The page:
I’ve had a few questions come hurtling at me through the intertubes about something called “3 Time.” What is this mythical beast and what in the sam hell does all this music theory have to do with producing in Ableton?
To be honest, there is no such as thing as “3 Time.” What this name refers to is a group of time signatures that have, as their base, groups of 3. Most time signatures have 2, or a multiple of 2, as their base.
Usually, when people are interested in incorporating 3 Time in their music, they are referring to one of 3 things: 3/4, 6/8 or the use of triplets. They are each a little different, but share the fact that they incorporate mulitples of 3, as opposed to the more common multiple of 2. Confused yet? GREAT!
3/4 time or three-quarter time is characterized by the fact that each bar has three quarter notes. If you change the time signature of a clip in Ableton, you’ll notice the difference on the time grid of the piano roll.
This is all fine and dandy, but what does this mean for you? Well, almost as important as the number of quarter notes in a bar is where the stress falls in a bar. While almost no one mentions this when discussing time signatures, the reality is that the conventional stress placement is what makes certain time signatures sound like “themselves.” The most characteristic stresses in contemporary music is the stress on the 2 and 4 (also referred to as a backbeat).
In a bar of ¾, the stress falls, weirdly enough, on beats 3 and 4. I illustrate this in the above video, where the stresses are shown with either snares or sidesticks. Listening to this, one can hear the “waltz” quality that the beat takes on. This time signature lends itself to either 1) plodding, downbeat-heavy music or 2) lilting, delicate music. Since there is not that much room between the stressed beats, there is not much room for upbeats or syncopation (think of the upbeat hi-hats that characterize many dance beats).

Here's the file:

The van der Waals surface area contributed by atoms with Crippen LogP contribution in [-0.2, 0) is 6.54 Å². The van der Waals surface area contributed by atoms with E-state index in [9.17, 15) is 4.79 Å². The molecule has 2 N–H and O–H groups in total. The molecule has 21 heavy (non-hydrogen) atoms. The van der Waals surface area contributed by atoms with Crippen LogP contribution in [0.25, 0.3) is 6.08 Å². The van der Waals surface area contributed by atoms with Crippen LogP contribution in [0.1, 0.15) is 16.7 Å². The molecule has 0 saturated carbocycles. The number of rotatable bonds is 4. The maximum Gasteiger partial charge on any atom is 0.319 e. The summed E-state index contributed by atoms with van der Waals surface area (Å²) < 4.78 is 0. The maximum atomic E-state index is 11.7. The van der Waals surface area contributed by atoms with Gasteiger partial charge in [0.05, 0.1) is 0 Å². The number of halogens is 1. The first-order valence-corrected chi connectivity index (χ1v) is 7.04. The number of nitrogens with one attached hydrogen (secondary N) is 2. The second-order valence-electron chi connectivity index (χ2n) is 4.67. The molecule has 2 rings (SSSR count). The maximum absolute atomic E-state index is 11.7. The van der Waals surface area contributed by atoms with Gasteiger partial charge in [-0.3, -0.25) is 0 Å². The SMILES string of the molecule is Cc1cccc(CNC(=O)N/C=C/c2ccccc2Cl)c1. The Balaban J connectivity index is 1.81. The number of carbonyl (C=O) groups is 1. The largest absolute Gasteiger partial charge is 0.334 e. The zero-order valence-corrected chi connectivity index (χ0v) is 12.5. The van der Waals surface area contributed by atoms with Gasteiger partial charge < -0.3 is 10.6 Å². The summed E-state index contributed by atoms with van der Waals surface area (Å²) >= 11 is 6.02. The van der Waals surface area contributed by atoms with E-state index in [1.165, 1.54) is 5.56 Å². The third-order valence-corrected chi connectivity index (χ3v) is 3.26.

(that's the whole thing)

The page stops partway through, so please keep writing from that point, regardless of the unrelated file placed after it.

6/8 is the total package. This is because, while it has a base of 3 (usually manifesting itself in the eighth notes in the hi-hat, as in the above video), it can also have a backbeat. This is because it is possible to have a kick on the 1 and a snare hit on the 4th 8th note in the bar. This gives the time signture a familiar “kick-snare” feel. For this reason, 6/8 tends to be the most palatable of “3 Time.”
Listen to the example in the above video and you can hear how the three pattern is held in the hi-hat, but that the kick-snare pattern is basically the same as a 4/4 beat (the time signature that we spend most of our time in).
So, where do triplets fit into this scheme? The main difference is that, while the above time signatures form the basis of a beat, triplets are usually used as a form of variation. A true triplet is experienced as a somewhat unexpected deviation in an otherwise conventional 4/4 beat. This creates a tension that can give rise to some really rad “swing” effects, as well as some cool, surprising fills. In fact, what we refer to as “swing” is often somewhere between a true triplet and a new time signature like 6/8. EVERYTHING in a 6/8 beat is using a base of 3, so it is not surprising.
Think about it this way: When Björk dressed like a weirdo, it was surprising and refreshing. Now, it’s 2012 and every mediocre pop star dresses in meat dresses and crazy clothes, so what was once surprising is now formulaic and stale. Björk’s swan dress was a triplet, Nicki Minaj’s pink wig is 6/8.
Holy metaphor, Batman.
Now, substantially, you can accomplish the exact same things using either 6/8 (or it’s bigger brother 12/8) and triplets. It is mostly a matter of how often you want to change the beat grid, haha.
P.S. If you are interested in getting more useful electronic music theory learnin’, why not check out the Ableton Cookbook Live Course? It has a whole module dedicated to Music Theory! Plus, you get a 25% discount for being an email list subscriber! Holy discount!